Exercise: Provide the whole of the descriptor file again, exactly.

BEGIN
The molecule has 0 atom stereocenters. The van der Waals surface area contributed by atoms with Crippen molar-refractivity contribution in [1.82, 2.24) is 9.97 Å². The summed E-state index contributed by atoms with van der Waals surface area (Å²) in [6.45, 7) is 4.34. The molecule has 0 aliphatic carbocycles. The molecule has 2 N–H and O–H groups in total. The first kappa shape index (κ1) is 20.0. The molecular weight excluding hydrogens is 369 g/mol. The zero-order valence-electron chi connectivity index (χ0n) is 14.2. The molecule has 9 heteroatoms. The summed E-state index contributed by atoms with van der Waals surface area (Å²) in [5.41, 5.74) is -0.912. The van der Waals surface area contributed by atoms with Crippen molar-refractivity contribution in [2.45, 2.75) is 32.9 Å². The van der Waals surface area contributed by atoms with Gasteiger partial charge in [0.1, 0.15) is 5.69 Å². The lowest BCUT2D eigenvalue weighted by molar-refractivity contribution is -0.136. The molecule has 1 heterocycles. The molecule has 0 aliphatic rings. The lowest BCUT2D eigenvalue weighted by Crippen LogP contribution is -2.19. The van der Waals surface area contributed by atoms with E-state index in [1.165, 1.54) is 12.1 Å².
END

The molecule has 0 atom stereocenters. The van der Waals surface area contributed by atoms with Crippen molar-refractivity contribution in [1.82, 2.24) is 9.97 Å². The summed E-state index contributed by atoms with van der Waals surface area (Å²) in [6.45, 7) is 4.34. The molecule has 0 aliphatic carbocycles. The molecule has 2 N–H and O–H groups in total. The first kappa shape index (κ1) is 20.0. The molecular weight excluding hydrogens is 369 g/mol. The zero-order valence-electron chi connectivity index (χ0n) is 14.2. The molecule has 9 heteroatoms. The summed E-state index contributed by atoms with van der Waals surface area (Å²) in [5.41, 5.74) is -0.912. The van der Waals surface area contributed by atoms with Crippen molar-refractivity contribution in [2.45, 2.75) is 32.9 Å². The van der Waals surface area contributed by atoms with Gasteiger partial charge in [0.1, 0.15) is 5.69 Å². The lowest BCUT2D eigenvalue weighted by molar-refractivity contribution is -0.136. The molecule has 1 heterocycles. The molecule has 0 aliphatic rings. The lowest BCUT2D eigenvalue weighted by Crippen LogP contribution is -2.19. The van der Waals surface area contributed by atoms with E-state index in [1.165, 1.54) is 12.1 Å².